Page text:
Need advice on equipment selection for a new business


CGF, Certified Grumble Framer
Mar 18, 2004
Kennett Square, PA
I'm planning on buying an existing Art Gallery with a friend and adding custom framing to it. We've been to a one-day workshop to see if we'd like the framing part and loved much as you can for a one-day trial. Anyway, we're researching what equipment we should buy and settled on a Pro Mount Hot Shot (48"). I just read some postings that a lot of you are not happy with hot mounting (it can ruin prints) and someone suggested the new 3M Pro Spray System. Just wondering if we should still get the combination Pro Mount.....any suggestions/opinions are GREATLY appreciated.

We're also planning to attend a 4 or 5 day framing to suggestions/recommendations.

Welcome to the Grumble!

I have to say that you are biting off a very large chunk of the sandwich when you decide to add framing to a new business based on a one day workshop. It would take alot more than that to get me to commit to the investment that is required to operate an efficient shop anywhere.

True, there are comments on this forum that are on the negative side of using a vacuum press as a form of mounting for certain artwork. I happen to use a Seal vacuum press and have for the last 16 years. You need to educate yourself on the proper use of a vacuum press and which type of images or materials are suitable for vacuum mounting. It isn't just the act of buying equipment that makes you a framer as is indicated every week by classified ads in many art related magazines, eBay, and other sites on the internet. You need a background in how to use that equipment and what to use it on before laying out all that cash for something that you are not sure will give you a return on your investment.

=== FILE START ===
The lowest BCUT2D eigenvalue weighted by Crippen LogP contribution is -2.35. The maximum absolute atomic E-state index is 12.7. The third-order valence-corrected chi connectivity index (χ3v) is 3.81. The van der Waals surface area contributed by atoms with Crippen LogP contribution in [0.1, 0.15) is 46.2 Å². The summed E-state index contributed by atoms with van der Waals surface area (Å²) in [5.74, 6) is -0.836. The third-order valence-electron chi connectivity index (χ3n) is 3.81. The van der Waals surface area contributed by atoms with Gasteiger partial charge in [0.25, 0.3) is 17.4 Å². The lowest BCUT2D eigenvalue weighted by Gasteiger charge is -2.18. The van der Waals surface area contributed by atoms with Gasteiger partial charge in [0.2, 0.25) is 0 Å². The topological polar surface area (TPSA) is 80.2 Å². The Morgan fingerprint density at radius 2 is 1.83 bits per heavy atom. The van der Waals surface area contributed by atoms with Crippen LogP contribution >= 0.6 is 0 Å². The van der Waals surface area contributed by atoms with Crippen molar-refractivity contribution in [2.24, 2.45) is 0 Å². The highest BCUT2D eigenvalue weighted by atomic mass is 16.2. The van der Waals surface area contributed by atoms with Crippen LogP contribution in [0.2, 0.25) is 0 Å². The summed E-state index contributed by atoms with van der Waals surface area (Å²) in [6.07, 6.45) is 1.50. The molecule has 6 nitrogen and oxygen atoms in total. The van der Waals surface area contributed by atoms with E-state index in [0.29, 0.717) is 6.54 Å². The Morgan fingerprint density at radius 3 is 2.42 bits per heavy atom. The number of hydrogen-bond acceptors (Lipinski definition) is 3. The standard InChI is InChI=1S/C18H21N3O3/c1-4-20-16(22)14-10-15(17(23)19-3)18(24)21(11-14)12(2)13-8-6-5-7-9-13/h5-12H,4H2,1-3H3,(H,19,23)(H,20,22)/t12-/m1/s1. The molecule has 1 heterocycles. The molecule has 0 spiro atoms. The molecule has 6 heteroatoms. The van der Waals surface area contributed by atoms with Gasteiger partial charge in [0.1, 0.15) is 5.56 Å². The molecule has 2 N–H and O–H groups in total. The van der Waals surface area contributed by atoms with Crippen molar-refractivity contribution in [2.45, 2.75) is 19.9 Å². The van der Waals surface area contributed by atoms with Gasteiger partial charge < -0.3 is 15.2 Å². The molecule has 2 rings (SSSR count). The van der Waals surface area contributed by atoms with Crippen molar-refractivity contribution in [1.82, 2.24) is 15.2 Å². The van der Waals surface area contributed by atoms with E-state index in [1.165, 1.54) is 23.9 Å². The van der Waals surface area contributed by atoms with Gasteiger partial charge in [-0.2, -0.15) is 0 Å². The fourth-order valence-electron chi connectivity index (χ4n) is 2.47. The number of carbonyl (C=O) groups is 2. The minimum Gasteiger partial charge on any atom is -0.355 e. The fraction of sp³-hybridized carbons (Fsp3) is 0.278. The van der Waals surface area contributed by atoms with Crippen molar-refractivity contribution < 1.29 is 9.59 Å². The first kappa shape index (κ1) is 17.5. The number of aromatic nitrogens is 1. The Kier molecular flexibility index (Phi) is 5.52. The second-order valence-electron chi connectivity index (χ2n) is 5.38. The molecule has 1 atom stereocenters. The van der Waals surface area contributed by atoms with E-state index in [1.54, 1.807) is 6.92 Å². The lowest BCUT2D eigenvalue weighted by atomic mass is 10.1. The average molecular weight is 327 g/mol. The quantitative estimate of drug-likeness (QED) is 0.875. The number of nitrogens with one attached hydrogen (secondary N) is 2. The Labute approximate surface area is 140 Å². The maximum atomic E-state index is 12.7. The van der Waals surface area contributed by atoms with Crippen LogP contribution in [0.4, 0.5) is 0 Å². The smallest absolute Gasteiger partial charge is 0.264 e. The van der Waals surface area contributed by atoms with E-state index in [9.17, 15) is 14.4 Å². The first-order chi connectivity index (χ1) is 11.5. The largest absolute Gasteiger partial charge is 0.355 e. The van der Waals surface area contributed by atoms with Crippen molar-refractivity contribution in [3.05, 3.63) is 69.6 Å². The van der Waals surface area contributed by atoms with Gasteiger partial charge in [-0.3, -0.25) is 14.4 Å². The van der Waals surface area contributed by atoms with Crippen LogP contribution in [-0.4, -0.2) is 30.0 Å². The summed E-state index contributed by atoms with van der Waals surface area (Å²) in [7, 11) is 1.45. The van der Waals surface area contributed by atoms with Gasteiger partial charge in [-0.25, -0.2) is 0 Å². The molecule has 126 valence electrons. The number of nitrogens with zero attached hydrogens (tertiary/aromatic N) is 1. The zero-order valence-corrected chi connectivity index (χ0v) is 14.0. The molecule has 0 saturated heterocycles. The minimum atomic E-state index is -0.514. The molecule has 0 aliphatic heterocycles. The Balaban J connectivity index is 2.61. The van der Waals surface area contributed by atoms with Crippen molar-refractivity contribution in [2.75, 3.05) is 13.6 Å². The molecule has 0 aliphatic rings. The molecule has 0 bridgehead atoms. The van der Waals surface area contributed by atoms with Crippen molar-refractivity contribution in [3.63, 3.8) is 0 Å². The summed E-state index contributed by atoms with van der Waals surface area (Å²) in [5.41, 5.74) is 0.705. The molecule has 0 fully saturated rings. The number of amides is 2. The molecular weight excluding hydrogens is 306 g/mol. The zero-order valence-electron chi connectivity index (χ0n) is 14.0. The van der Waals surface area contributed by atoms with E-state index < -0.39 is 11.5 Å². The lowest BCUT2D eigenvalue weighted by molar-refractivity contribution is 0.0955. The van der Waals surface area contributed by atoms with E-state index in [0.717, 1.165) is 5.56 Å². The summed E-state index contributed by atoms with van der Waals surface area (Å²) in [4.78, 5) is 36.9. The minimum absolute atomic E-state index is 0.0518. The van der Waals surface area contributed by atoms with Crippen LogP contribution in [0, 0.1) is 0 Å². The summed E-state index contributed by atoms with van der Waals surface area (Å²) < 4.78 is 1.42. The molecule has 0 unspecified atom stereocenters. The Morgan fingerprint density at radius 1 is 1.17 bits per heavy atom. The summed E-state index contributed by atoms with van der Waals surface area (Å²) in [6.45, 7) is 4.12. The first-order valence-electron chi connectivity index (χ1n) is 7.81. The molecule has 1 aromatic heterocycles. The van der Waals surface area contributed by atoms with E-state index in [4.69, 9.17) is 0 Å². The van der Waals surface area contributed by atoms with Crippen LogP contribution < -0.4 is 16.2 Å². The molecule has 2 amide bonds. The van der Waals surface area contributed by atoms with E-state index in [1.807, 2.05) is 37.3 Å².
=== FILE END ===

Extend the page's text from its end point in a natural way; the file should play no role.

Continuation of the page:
There are many who went into framing through the years cold and made a career of it, myself included. But I would not recommend the "trial and error" method for anyone unless you are quick with "home schooling" and pick up on everything that you read and are shown about the various techniques in matting and framing.

The business is changing rapidly and the fact that you can cut a rectangular hole in a mat or build a frame doesn't automatically make you a commercial framer. I would suggest alot of study, attending all the workshops that you can find at trade shows, talking to experienced framers about going into framing, and reading all that you can get your hands on before purchasing thousands of dollars of equipment for a fully outfitted frameshop.

Join the PPFA, subscribe to Decor, Art Business News, Picture Framers magazine, and read, read, read! Make the Grumble a daily stop and go into the archives and find topics on things that pertain to framing. Ask questions on this forum and pay attention to what others say on each topic that is associated with custom framing. There is alot of foolishness and joking around here but there is a wealth of information here also. We are like a big cyber-family here on the Grumble and we kid around and tease each other as any family would do. But we do get down to business occasionally also.

I wish you the best of luck in your plans and dreams. BTW, if you haven't drawn up some kind of business plan yet, I would recommend doing so. You need to have some kind of general plan as to what you want to do with your new business and how long it may take to accomplish these goals.

Again, good luck.

Marjorie, welcome to The Grumble. Framerguy pretty much said it all, except you have to remember, you can get sued if you destroy someones artwork.

The Hotshot mount press is probably the best you can get, they heat up rapidly, just a couple of minutes, they have a very fast vacuum response and are solidly built. Their price is downright cheap for the quality you get.